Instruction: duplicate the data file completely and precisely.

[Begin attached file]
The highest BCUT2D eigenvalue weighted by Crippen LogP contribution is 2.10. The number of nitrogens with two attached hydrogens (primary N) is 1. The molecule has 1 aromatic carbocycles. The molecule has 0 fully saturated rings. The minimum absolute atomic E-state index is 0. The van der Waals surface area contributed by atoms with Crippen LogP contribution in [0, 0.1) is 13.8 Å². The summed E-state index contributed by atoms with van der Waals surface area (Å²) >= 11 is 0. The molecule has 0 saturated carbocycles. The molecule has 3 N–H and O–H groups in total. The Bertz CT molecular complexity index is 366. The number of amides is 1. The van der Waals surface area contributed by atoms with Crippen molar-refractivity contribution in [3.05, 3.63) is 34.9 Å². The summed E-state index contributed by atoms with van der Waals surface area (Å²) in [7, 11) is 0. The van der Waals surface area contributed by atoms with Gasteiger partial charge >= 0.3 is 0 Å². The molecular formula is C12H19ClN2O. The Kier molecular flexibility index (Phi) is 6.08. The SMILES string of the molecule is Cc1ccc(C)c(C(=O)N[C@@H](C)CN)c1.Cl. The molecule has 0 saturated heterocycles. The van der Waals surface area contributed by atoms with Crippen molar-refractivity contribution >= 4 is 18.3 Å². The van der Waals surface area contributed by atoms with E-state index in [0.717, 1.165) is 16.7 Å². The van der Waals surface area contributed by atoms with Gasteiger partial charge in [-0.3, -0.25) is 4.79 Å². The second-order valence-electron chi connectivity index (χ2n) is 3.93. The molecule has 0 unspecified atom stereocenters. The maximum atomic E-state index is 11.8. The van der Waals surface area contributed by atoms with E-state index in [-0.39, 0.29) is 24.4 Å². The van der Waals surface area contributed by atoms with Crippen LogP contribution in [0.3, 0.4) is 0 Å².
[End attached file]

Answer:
The highest BCUT2D eigenvalue weighted by Crippen LogP contribution is 2.10. The number of nitrogens with two attached hydrogens (primary N) is 1. The molecule has 1 aromatic carbocycles. The molecule has 0 fully saturated rings. The minimum absolute atomic E-state index is 0. The van der Waals surface area contributed by atoms with Crippen LogP contribution in [0, 0.1) is 13.8 Å². The summed E-state index contributed by atoms with van der Waals surface area (Å²) >= 11 is 0. The molecule has 0 saturated carbocycles. The molecule has 3 N–H and O–H groups in total. The Bertz CT molecular complexity index is 366. The number of amides is 1. The van der Waals surface area contributed by atoms with Crippen molar-refractivity contribution in [3.05, 3.63) is 34.9 Å². The summed E-state index contributed by atoms with van der Waals surface area (Å²) in [7, 11) is 0. The van der Waals surface area contributed by atoms with Gasteiger partial charge >= 0.3 is 0 Å². The molecular formula is C12H19ClN2O. The Kier molecular flexibility index (Phi) is 6.08. The SMILES string of the molecule is Cc1ccc(C)c(C(=O)N[C@@H](C)CN)c1.Cl. The molecule has 0 saturated heterocycles. The van der Waals surface area contributed by atoms with Crippen molar-refractivity contribution >= 4 is 18.3 Å². The van der Waals surface area contributed by atoms with E-state index in [0.717, 1.165) is 16.7 Å². The van der Waals surface area contributed by atoms with Gasteiger partial charge in [-0.3, -0.25) is 4.79 Å². The second-order valence-electron chi connectivity index (χ2n) is 3.93. The molecule has 0 unspecified atom stereocenters. The maximum atomic E-state index is 11.8. The van der Waals surface area contributed by atoms with E-state index in [-0.39, 0.29) is 24.4 Å². The van der Waals surface area contributed by atoms with Crippen LogP contribution in [0.3, 0.4) is 0 Å².